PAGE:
For some reason my email hasn't gotten the gorgeous pictures for this story Greg's been trying to send us, but these reports coming from the Keys are going to become a regular starting the second week in January, right after we make a couple of national media announcments that are going to be important to the fishing community. The only thing we can figure is that EDF's hacked into our mail servers in a weak attempt to stop us from talking about hassling these poor billfish. That said, Captain Poland's library of imagery isn't short on Sailfish pictures.
This story is about a double-hook up, and the reason I'm writing it myself instead of having Greg do it is because I had the chance to talk to his clients -- a guy named Jim Drews and his son Will. Hailing from a cold town (Hillsdale) in a cold state (Michigan) Jim's in the real estate business. Not the best of places to have been in the past few years. Fortunately his professionalism and attention to his client base keeps him fishing in places like Islamorada. Jim and Will were the ones that experienced the double-hookup with big sailfish just outside the reefs of Islamorada, and if you're been lucky enough to experience a double-hook on anything serious -- be it tarpon, big kingfish, or (as in this case) sailfish -- you know what an exciting event it can be. You also know that being on a boat with an experienced Captain when it happens can be the difference between a brief moment of excitement and then equipment (or other physical) disaster and gently releasing two incredible fish after a simultaneous battle.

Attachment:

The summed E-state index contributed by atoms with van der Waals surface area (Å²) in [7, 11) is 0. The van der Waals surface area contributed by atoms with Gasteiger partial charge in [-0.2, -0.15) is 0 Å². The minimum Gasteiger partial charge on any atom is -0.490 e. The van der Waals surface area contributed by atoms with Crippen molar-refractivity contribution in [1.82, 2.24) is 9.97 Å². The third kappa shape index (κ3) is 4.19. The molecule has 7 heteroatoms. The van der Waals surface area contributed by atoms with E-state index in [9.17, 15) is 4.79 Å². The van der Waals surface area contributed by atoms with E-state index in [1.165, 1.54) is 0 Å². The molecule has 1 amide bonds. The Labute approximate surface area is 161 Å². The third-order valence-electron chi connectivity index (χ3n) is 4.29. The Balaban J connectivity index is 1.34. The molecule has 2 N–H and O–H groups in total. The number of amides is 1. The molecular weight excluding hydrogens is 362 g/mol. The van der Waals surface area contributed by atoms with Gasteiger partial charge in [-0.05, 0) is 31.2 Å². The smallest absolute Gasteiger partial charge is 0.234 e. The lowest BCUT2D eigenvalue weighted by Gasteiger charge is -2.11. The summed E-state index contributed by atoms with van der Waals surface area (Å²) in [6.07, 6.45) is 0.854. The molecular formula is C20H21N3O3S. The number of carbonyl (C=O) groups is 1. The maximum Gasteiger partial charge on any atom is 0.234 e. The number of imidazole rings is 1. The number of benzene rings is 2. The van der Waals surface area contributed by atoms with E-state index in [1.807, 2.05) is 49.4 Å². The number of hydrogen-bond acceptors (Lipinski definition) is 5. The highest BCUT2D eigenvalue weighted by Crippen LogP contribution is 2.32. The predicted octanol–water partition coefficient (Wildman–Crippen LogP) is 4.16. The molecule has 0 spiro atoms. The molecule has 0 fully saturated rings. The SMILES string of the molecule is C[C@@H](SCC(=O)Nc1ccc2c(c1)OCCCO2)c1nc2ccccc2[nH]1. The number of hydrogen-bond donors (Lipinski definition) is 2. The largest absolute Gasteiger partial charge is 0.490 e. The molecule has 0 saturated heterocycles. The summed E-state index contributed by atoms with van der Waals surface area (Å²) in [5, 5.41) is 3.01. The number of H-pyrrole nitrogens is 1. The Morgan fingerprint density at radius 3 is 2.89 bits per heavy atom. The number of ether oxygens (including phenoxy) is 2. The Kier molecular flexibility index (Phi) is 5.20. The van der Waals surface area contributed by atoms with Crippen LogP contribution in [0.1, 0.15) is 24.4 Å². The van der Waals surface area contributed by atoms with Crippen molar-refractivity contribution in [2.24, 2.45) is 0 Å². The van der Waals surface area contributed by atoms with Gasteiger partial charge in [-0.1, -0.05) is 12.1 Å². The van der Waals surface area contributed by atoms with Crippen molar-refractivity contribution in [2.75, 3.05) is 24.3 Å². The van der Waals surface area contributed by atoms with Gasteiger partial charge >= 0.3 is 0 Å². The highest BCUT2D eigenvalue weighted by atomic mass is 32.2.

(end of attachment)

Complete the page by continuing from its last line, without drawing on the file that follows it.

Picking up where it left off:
I asked Bill why he had chosen Poland to fish with. "I'm into doing research, Gary. When I wanted to bring my son to the keys to catch a sailfish, I started researching who was most likely to help me do it. Poland's name came up so many times it made sense to hire the best. And man, did the choice pay off." The two fish -- which came an hour after they started drifting live ballyhoo (according to eight-year-old Will), and when the bite started, it was non-stop action. Putting two sailfish next to a boat at the same time is more than somebody can imagine unless you've been there and done that. When I asked Will if it was a memorably experience, he said "The best!". Little wonder.
The weather was cold according to the group, but the bait and the fish both cooperated for that once-in-a-lifetime experience for Poland's clients. And another great story for TheOnlineFisherman. Special Thanks to the Jim Drews and his great son Will for a cool interview (talking to eight year olds is a hit-and-miss event, to say the least lol). When I asked little Will if he noticed that billfish look you in the eye, I could hear the magic in his voice, when he said "Yeah. It really did."
They do, you know. Release a billfish gently, and as you're holding onto the leader, the fish seems to know all is well. They look you in the eye sometimes. To say "well fought" we guess.